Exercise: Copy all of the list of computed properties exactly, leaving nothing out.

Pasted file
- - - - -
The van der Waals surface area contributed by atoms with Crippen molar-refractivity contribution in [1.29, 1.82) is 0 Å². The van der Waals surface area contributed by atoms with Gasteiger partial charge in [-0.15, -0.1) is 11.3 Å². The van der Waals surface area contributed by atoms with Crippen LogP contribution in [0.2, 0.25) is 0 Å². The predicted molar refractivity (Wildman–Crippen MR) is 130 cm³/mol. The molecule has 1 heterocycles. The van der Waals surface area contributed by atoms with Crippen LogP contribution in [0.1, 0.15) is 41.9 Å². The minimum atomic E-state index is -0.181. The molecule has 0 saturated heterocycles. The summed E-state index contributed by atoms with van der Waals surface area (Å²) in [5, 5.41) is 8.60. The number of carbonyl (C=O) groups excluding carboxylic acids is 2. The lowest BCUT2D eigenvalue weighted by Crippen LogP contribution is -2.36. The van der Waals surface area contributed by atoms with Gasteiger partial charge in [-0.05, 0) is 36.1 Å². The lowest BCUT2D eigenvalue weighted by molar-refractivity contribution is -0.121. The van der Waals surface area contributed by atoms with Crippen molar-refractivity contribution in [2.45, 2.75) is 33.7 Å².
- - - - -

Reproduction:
The van der Waals surface area contributed by atoms with Crippen molar-refractivity contribution in [1.29, 1.82) is 0 Å². The van der Waals surface area contributed by atoms with Gasteiger partial charge in [-0.15, -0.1) is 11.3 Å². The van der Waals surface area contributed by atoms with Crippen LogP contribution in [0.2, 0.25) is 0 Å². The predicted molar refractivity (Wildman–Crippen MR) is 130 cm³/mol. The molecule has 1 heterocycles. The van der Waals surface area contributed by atoms with Crippen LogP contribution in [0.1, 0.15) is 41.9 Å². The minimum atomic E-state index is -0.181. The molecule has 0 saturated heterocycles. The summed E-state index contributed by atoms with van der Waals surface area (Å²) in [5, 5.41) is 8.60. The number of carbonyl (C=O) groups excluding carboxylic acids is 2. The lowest BCUT2D eigenvalue weighted by Crippen LogP contribution is -2.36. The van der Waals surface area contributed by atoms with Gasteiger partial charge in [-0.05, 0) is 36.1 Å². The lowest BCUT2D eigenvalue weighted by molar-refractivity contribution is -0.121. The van der Waals surface area contributed by atoms with Crippen molar-refractivity contribution in [2.45, 2.75) is 33.7 Å².